The Simons Foundation, which specializes in science and math research, has chosen the University of California, Berkeley, as host for an ambitious new center for computer science, the university plans to announce on Tuesday.
The foundation’s $60 million grant to establish the center, to be called the Simons Institute for the Theory of Computing at U.C. Berkeley, underscores the growing influence of computer science on the physical and social sciences. An interdisciplinary array of scientists will explore the mathematical foundations of computer science and attack problems in fields as diverse as health care, astrophysics, genetics and economics.
“We’ve been talking to astronomers, climate scientists, fluid mechanics people, quantum physicists and cognitive scientists,” said Richard M. Karp, a Berkeley computer scientist who will be the institute’s director.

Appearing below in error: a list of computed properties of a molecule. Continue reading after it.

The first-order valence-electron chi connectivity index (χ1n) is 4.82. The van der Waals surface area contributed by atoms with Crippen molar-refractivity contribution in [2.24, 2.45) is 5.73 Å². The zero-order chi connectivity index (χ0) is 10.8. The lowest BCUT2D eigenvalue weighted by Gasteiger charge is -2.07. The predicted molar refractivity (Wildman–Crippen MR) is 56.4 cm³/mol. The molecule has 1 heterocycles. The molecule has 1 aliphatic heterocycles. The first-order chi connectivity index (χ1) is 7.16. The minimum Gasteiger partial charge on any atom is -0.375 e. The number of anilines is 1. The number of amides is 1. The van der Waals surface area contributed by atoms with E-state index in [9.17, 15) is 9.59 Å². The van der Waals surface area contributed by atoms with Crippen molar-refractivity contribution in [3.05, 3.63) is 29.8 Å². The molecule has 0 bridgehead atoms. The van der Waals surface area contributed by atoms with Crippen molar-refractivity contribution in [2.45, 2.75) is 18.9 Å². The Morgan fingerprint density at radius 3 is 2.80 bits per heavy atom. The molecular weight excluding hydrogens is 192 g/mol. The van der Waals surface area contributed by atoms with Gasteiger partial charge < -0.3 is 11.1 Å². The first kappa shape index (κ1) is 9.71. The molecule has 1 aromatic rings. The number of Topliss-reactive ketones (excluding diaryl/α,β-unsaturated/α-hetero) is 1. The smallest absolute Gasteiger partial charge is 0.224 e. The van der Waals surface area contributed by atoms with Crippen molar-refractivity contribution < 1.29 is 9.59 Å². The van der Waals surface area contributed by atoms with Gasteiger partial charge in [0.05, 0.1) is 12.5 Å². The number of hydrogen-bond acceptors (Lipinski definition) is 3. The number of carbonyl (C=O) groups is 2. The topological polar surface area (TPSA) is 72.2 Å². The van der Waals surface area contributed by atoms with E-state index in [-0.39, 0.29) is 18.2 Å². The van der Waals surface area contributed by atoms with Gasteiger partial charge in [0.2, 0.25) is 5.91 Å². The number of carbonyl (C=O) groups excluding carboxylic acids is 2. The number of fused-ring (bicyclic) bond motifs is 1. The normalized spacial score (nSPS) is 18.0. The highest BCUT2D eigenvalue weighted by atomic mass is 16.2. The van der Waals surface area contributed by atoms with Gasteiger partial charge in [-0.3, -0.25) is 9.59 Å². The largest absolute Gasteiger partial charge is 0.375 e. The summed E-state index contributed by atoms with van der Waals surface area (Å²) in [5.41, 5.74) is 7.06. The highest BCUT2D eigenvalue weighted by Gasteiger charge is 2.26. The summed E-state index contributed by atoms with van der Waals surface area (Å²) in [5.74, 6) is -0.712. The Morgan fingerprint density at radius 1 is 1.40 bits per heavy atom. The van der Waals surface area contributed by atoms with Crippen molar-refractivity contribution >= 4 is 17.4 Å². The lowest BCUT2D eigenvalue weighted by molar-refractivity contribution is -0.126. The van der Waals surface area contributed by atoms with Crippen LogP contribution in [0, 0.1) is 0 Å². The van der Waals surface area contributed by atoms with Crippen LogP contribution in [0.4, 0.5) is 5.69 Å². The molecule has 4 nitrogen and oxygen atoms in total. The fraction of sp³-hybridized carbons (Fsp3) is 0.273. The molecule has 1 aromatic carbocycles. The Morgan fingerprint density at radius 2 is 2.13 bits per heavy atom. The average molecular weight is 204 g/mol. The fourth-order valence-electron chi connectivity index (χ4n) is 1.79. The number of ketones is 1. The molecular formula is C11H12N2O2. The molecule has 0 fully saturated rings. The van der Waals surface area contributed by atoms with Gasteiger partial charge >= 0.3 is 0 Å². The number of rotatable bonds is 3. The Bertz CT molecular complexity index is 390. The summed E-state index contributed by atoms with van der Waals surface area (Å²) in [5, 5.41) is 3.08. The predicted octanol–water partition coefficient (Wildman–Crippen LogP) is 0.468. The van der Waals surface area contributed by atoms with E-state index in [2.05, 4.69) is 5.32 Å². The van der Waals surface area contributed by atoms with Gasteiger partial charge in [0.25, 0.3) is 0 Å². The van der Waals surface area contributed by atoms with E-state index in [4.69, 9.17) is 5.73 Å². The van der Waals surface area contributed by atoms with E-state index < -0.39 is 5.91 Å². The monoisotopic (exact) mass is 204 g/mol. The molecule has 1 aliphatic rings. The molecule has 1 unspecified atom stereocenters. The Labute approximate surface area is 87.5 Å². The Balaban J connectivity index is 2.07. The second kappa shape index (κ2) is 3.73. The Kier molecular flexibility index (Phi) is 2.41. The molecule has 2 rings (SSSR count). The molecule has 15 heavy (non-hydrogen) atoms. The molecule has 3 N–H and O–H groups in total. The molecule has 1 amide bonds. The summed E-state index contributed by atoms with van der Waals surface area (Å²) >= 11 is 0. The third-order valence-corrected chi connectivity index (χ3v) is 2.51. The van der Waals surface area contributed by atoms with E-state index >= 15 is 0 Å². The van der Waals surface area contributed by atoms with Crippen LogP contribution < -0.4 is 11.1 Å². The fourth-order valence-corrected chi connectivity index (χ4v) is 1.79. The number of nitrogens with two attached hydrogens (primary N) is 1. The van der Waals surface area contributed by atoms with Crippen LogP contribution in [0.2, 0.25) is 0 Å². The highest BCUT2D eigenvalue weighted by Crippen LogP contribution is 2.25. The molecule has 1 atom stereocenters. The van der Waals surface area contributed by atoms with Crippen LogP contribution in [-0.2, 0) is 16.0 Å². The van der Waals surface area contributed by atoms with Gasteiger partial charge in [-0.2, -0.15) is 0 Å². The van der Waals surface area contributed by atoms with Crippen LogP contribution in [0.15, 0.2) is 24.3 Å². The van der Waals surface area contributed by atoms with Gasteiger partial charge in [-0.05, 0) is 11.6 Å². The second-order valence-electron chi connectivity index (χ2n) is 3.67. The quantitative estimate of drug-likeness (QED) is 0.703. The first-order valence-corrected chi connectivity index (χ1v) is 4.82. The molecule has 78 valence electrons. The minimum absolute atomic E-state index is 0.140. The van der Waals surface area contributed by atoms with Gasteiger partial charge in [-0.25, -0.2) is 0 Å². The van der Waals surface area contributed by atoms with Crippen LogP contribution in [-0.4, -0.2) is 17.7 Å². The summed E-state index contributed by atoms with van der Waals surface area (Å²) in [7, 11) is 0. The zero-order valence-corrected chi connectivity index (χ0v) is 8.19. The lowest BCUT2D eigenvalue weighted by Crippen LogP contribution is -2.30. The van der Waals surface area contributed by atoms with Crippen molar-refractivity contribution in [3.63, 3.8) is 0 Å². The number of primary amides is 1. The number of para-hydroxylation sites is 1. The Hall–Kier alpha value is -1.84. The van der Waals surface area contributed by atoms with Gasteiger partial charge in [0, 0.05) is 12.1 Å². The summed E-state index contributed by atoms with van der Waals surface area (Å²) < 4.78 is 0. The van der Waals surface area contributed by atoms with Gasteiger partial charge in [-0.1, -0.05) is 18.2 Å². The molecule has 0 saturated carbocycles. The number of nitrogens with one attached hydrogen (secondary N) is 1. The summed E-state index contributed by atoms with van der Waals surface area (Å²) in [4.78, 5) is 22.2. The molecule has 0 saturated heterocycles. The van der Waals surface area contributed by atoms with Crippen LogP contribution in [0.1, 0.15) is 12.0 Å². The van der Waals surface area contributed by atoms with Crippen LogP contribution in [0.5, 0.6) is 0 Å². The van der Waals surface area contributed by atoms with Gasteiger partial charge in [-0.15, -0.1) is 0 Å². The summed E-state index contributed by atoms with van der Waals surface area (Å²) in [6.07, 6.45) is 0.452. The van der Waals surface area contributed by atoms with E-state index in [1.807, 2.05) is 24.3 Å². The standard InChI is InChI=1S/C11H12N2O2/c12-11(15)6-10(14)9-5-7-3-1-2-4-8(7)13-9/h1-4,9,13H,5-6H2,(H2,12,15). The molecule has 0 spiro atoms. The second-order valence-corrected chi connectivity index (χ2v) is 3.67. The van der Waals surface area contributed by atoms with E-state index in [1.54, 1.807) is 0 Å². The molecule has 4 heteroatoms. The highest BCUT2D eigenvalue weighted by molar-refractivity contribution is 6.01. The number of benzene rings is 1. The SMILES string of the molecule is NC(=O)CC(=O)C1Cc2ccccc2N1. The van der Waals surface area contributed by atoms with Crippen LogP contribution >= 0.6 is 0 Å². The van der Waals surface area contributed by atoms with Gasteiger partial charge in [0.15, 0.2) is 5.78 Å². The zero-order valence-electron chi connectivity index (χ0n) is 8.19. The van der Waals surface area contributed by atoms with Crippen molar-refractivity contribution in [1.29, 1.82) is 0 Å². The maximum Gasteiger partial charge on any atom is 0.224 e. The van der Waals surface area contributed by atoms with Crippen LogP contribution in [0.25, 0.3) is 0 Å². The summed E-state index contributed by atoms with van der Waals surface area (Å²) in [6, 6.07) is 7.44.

Part science and part engineering, computer science has long been viewed warily by scientists in other disciplines. But that is changing, not only because the computer has become the standard scientific instrument but also because “computational thinking” offers new ways to analyze the vast amounts of data now accessible to scientists. This new approach — what researchers call the “algorithmic” or “computational” lens — is transforming science in much the way the microscope and telescope did. When computer scientists train their sights on other disciplines, said Christos H. Papadimitriou, a Berkeley computer scientist who will help manage the institute, “truths come out that wouldn’t have come out otherwise.”
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